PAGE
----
Ground Source Heat Pumps Harness Earth Energy
May 7, 2008
Today’s tip is about ground source heat pumps, also known as geothermal heat pumps, which, when incorporated into the design of a new building, can trim a facility’s energy bill compared to buildings heated and cooled with traditional systems.
Ground source heat pumps harness the energy of the Earth – geothermal heat – to provide cheap, efficient cooling in the summer and heating in the winter. Because their initial expense is significantly greater than traditional HVAC, they have a payback period from 5 to 12 years, in most cases. But they can save as much as 60 percent on energy costs compared with a traditional HVAC system and the payback period shortens as energy costs continue to rise.
The most critical factor in determining whether a geothermal heat pump system is cost effective is the load. If there is a good balance between heating and cooling, the systems can operate cost effectively. A more cooling-dominated building can see even greater energy-cost savings.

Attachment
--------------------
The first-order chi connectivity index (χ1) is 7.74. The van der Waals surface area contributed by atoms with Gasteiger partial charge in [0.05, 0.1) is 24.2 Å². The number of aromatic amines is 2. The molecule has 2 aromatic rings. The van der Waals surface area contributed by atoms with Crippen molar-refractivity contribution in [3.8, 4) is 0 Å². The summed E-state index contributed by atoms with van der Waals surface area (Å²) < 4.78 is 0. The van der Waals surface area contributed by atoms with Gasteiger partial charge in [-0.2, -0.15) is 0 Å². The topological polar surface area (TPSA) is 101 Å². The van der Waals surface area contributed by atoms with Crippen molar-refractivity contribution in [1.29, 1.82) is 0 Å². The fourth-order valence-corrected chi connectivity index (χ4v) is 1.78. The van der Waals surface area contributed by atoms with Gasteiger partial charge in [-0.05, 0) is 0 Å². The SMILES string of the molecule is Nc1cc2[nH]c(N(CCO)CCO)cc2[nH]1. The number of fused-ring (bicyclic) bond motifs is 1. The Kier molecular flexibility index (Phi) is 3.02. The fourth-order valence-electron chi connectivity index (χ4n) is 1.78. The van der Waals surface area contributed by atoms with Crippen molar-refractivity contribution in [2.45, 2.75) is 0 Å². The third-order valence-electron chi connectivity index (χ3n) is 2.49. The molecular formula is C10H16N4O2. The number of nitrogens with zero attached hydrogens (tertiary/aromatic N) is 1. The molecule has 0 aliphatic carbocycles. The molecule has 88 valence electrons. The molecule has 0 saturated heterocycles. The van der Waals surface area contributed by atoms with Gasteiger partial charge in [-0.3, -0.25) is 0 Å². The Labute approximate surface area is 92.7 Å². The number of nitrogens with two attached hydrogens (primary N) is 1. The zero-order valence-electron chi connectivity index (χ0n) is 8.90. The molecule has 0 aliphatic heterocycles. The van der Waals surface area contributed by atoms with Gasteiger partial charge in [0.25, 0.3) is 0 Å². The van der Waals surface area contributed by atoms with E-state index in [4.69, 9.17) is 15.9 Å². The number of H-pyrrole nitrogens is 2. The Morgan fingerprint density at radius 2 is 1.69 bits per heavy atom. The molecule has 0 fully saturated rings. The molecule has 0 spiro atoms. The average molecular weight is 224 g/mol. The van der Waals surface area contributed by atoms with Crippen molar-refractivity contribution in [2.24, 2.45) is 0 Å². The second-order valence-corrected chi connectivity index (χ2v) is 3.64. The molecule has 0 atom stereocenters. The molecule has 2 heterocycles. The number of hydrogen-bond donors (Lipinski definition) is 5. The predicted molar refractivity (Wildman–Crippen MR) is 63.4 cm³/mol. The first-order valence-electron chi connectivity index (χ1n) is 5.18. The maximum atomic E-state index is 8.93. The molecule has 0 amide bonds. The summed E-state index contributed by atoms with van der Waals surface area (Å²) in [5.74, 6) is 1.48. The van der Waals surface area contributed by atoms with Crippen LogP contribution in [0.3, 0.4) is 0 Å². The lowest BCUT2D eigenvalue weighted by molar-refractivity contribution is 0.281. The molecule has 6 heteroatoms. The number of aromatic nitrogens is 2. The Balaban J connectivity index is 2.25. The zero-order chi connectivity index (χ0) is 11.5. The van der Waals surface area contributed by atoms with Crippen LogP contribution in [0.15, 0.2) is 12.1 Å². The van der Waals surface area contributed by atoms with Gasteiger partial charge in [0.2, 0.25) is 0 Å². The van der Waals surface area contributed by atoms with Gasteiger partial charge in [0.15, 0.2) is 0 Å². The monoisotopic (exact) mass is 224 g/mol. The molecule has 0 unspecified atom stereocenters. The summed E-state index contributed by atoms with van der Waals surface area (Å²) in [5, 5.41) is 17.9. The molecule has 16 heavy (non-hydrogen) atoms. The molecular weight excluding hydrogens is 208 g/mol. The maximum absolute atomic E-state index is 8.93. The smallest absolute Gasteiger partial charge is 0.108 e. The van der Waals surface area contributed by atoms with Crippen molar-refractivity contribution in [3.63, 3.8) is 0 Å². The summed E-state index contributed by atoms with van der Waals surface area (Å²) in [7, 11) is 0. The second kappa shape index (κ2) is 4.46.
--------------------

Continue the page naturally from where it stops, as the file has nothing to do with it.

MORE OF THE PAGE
There is two general categories of ground source heat pumps: Open loop and closed loop. Open loop systems are less common, usually deriving their energy from ground water sources. Closed loop systems are comprised of a continuous loop of vertical or horizontal pipes placed in the ground with a liquid circulating through them. In vertical closed-loop systems, holes of 300 feet or more are drilled into the earth.
Because geothermal heat pumps use renewable energy, some utilities or third-party organizations may offer incentives or rebates to help defray the higher first cost of the systems.
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